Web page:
Multimillion-dollar lawsuit over vaginal mesh
Published Tuesday, April 17, 2012 10:00PM EDT
A multimillion-dollar lawsuit has been filed by a group of women who say their lives have never been the same since they had a surgical mesh inserted in them to help treat an embarrassing problem.
All the women had the mesh inserted to help relieve their urinary incontinence and a problem with sagging pelvic organs. But now, some are saying they are suffering severe complications from the treatment and say they were never fully warned of the risks.
Carol Kouyoumjian is one of the women involved in the suit. The former nurse had a stubborn case of incontinence. So six years ago, doctors inserted a transvaginal mesh product around her bladder to try to stop the leaking.
It didn't work. What's more, Kouyoumjian says she developed chronic leg pain and lost her nursing job because she could no longer stand for more than a couple hours at a time.
"I woke up from surgery and the pain was absolutely unbelievable," she says. "If the pain scale runs from 1-10, mine was a 12. My legs were literally vibrating."
Kouyoumjian believes the transvaginal mesh is to blame for her ongoing pain six years after her surgery.
Diane McLaughlin also had the mesh implant in 2006. It solved her bladder problem, but she says it also left her with bouts of severe leg pain.
"I never had this before, nothing so bad that you could just sit down and cry. You don't know what is going on with your body," she says.
Both women allege in the lawsuit that neither the product literature, nor their doctors warned them of the possible risks of the procedure.
Transvaginal surgical mesh products (also referred to as pelvic mesh, or pelvic slings) are used to treat two conditions: stress urinary incontinence (SUI), which is the leakage of urine during such activities as coughing, sneezing, laughing, or exercise; and pelvic organ prolapse (POP), which occurs when the tissues that hold pelvic organs such as the uterus in place become weak, so that organs bulge into -- and sometimes past -- the vaginal opening.
Surgery can help tighten the tissue and relieve SUI and POP, but about a decade ago, the mesh products were introduced that promised to improve success rates. They were sold under such names as Gynemesh, Prolene Mesh and Prolift.
Some studies show the implants do help women and relieve symptoms. But other research suggests around 15 per cent suffer serious complications. In 2008 and again in 2010, U.S. authorities and Health Canada issued two warnings, about the risk for complications. They said the complications can include:
- pain during intercourse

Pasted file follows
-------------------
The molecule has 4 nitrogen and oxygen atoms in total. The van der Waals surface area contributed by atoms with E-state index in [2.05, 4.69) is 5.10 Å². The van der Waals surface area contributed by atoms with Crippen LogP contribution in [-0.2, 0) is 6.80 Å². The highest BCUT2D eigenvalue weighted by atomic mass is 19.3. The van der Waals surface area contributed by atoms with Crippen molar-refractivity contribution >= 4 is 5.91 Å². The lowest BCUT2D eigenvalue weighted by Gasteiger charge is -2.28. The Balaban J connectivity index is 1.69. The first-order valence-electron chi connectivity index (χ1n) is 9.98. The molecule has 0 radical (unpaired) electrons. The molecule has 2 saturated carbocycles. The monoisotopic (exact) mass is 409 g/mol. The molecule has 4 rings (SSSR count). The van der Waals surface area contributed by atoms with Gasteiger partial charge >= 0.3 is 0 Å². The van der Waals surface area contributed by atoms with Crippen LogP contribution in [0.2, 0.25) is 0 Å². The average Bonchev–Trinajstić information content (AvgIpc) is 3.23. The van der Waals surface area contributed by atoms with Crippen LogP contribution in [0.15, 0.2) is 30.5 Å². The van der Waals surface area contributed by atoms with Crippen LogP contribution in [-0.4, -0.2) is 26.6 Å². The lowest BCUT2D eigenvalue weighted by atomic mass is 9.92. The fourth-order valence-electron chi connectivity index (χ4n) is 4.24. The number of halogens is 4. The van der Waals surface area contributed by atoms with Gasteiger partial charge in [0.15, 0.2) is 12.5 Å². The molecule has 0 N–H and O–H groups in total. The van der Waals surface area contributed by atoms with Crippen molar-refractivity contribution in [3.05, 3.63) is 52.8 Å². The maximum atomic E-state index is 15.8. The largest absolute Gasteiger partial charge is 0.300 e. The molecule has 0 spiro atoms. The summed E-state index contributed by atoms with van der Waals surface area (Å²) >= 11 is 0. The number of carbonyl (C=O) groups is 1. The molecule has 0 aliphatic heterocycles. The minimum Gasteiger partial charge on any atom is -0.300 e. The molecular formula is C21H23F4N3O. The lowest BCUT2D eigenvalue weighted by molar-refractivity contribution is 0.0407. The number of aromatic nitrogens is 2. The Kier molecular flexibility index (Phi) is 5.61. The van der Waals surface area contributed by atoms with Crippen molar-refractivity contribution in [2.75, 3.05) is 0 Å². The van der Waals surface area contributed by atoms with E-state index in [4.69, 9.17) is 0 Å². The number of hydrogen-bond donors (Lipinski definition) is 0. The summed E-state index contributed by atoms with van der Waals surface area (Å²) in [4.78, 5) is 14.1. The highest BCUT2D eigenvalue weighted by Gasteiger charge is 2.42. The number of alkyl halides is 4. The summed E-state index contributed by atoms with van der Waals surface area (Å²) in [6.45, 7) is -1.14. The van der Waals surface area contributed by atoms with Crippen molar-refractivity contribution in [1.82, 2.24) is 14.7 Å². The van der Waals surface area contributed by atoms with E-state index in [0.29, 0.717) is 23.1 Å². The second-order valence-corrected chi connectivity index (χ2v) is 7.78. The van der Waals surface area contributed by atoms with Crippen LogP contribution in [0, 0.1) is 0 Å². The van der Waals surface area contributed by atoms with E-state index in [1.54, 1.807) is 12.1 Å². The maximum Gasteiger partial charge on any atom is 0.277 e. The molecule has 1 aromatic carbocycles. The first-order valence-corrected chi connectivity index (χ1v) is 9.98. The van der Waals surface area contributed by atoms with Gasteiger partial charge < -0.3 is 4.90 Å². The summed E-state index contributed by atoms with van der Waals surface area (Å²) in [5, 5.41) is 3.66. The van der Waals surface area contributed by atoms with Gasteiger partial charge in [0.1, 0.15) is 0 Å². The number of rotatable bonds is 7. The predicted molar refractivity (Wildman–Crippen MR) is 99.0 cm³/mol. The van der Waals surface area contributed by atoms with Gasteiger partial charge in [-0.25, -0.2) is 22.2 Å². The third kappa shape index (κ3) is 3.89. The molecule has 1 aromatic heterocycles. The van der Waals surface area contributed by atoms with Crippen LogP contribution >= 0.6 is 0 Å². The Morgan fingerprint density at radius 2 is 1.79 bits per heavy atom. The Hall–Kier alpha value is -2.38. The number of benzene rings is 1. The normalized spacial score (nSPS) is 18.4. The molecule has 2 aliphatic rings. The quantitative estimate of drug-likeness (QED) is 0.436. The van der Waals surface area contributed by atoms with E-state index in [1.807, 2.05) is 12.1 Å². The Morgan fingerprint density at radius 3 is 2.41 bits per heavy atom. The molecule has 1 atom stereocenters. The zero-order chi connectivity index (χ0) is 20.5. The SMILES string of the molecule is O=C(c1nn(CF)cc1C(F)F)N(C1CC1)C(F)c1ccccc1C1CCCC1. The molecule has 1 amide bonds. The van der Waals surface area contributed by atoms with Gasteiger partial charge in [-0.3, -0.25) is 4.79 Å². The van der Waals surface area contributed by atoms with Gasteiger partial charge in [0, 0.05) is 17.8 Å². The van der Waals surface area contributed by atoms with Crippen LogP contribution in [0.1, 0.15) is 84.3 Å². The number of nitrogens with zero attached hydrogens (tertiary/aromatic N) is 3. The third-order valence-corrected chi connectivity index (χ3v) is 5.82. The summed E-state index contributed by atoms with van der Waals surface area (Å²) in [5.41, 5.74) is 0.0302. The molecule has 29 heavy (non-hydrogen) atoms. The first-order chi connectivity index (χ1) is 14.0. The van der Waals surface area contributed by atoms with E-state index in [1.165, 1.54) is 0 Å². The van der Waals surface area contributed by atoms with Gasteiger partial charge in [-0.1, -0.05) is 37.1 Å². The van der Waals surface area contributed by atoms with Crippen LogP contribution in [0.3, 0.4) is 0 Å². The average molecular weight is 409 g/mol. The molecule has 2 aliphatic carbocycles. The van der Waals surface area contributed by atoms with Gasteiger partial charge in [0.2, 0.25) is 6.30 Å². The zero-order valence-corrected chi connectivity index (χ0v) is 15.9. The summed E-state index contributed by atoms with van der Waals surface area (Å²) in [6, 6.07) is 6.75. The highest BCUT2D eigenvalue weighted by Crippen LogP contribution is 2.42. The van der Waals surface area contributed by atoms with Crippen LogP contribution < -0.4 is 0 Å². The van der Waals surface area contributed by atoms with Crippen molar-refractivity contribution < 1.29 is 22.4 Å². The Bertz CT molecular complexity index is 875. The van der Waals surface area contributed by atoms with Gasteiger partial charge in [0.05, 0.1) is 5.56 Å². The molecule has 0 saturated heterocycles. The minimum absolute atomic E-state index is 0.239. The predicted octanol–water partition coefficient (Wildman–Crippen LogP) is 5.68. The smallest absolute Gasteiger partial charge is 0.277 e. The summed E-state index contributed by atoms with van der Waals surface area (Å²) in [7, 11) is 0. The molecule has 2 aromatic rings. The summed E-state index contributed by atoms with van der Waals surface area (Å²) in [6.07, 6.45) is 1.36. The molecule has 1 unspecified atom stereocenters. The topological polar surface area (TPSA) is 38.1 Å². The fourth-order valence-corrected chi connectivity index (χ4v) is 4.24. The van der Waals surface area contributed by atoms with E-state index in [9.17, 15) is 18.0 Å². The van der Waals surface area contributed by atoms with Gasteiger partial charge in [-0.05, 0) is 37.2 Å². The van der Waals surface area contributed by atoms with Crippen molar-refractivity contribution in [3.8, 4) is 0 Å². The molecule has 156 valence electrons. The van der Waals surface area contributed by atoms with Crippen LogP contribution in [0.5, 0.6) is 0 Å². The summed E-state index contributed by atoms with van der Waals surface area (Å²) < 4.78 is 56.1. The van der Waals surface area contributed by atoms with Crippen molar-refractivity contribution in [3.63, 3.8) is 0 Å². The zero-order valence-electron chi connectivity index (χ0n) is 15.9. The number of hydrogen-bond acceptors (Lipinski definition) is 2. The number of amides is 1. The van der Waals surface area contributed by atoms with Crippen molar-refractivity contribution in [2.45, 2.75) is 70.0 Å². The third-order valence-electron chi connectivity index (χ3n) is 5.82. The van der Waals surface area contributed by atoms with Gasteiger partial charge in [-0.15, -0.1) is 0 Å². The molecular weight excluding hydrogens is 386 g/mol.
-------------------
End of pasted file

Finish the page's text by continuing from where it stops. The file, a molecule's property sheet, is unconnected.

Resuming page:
- pain during urination
- vaginal and urinary infections
- injuries to the bowel, bladder and vagina
Then, in July, 2011, the U.S. FDA issued a stronger warning about complications.
"The FDA is issuing this update to inform you that serious complications associated with surgical mesh for transvaginal repair of POP are not rare," the agency wrote to health care providers.
"Furthermore, it is not clear that transvaginal POP repair with mesh is more effective than traditional non-mesh repair in all patients with POP and it may expose patients to greater risk."
Lawyer Matthew Baer with Siskinds LLP, the law firm that is representing Canadian clients says the aim of his firm's lawsuit is to prompt better warnings for women considering the mesh.
"One of the key components of the class action, is to make sure there is a proper warning put in place that reflects the magnitude of the risks and the failure rate so that doctors and patients can make informed decisions," he says.
The defendants in the suit include Johnson & Johnson Inc., Ethicon Inc. and Gynacare.
In a statement to CTV News, Ethicon, a subsidiary of Johnson & Johnson that manufactured the mesh named in the suit, defended its actions.
"We are confident the evidence will show that Ethicon acted appropriately and responsibly in the research, development and marketing of these products," the company said in a prepared statement.
Meanwhile, both Carol and Diane have been told they have to live with the mesh, and the pain.
"I have been advised not to have it removed because over time, it becomes part of your body and that can cause many complications," says Kouyoumjian.
Canadian women who have had a transvaginal mesh product and want more information on the lawsuit can visit classaction.ca or call Siskinds LLP at 1-800-461-6166.
With a report from CTV medical specialist Avis Favaro and producer Elizabeth St. Philip